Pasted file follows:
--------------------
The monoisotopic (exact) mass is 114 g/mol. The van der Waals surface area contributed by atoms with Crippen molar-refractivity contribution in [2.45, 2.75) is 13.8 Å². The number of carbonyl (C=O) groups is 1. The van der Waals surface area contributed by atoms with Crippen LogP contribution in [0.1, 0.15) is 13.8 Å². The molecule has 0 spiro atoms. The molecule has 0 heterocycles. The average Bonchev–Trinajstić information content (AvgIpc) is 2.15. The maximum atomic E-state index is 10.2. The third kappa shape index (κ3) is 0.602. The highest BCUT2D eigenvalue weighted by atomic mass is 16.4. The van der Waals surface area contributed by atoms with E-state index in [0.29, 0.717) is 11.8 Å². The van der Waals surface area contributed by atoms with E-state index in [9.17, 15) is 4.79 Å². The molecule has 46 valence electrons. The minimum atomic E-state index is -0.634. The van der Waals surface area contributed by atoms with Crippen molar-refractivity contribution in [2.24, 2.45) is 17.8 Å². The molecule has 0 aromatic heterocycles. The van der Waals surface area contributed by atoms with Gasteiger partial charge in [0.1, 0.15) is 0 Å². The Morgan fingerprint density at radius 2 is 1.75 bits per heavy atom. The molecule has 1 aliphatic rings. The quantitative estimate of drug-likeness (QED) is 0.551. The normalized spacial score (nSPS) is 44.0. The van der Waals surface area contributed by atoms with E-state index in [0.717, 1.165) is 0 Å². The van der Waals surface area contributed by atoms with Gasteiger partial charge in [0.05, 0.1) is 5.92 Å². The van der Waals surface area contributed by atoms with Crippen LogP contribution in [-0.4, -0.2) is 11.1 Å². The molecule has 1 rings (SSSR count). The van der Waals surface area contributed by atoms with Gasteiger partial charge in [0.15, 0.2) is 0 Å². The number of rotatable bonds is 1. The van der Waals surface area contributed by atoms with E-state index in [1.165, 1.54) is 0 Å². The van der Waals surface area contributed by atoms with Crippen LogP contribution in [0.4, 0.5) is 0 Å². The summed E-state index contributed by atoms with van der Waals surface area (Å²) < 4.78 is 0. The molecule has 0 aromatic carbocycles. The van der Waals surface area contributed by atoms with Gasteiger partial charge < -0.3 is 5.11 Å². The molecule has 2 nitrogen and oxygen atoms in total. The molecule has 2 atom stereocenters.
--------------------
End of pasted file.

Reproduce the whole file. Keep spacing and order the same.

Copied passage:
The monoisotopic (exact) mass is 114 g/mol. The van der Waals surface area contributed by atoms with Crippen molar-refractivity contribution in [2.45, 2.75) is 13.8 Å². The number of carbonyl (C=O) groups is 1. The van der Waals surface area contributed by atoms with Crippen LogP contribution in [0.1, 0.15) is 13.8 Å². The molecule has 0 spiro atoms. The molecule has 0 heterocycles. The average Bonchev–Trinajstić information content (AvgIpc) is 2.15. The maximum atomic E-state index is 10.2. The third kappa shape index (κ3) is 0.602. The highest BCUT2D eigenvalue weighted by atomic mass is 16.4. The van der Waals surface area contributed by atoms with E-state index in [0.29, 0.717) is 11.8 Å². The van der Waals surface area contributed by atoms with E-state index in [9.17, 15) is 4.79 Å². The molecule has 46 valence electrons. The minimum atomic E-state index is -0.634. The van der Waals surface area contributed by atoms with Crippen molar-refractivity contribution in [2.24, 2.45) is 17.8 Å². The molecule has 0 aromatic heterocycles. The van der Waals surface area contributed by atoms with Gasteiger partial charge in [0.1, 0.15) is 0 Å². The Morgan fingerprint density at radius 2 is 1.75 bits per heavy atom. The molecule has 1 aliphatic rings. The quantitative estimate of drug-likeness (QED) is 0.551. The normalized spacial score (nSPS) is 44.0. The van der Waals surface area contributed by atoms with E-state index in [0.717, 1.165) is 0 Å². The van der Waals surface area contributed by atoms with Gasteiger partial charge in [0.05, 0.1) is 5.92 Å². The van der Waals surface area contributed by atoms with Crippen LogP contribution in [-0.4, -0.2) is 11.1 Å². The molecule has 1 rings (SSSR count). The van der Waals surface area contributed by atoms with Gasteiger partial charge in [0.15, 0.2) is 0 Å². The number of rotatable bonds is 1. The van der Waals surface area contributed by atoms with E-state index in [1.165, 1.54) is 0 Å². The van der Waals surface area contributed by atoms with Crippen LogP contribution in [0.4, 0.5) is 0 Å². The summed E-state index contributed by atoms with van der Waals surface area (Å²) < 4.78 is 0. The molecule has 0 aromatic carbocycles. The van der Waals surface area contributed by atoms with Gasteiger partial charge < -0.3 is 5.11 Å². The molecule has 2 nitrogen and oxygen atoms in total. The molecule has 2 atom stereocenters.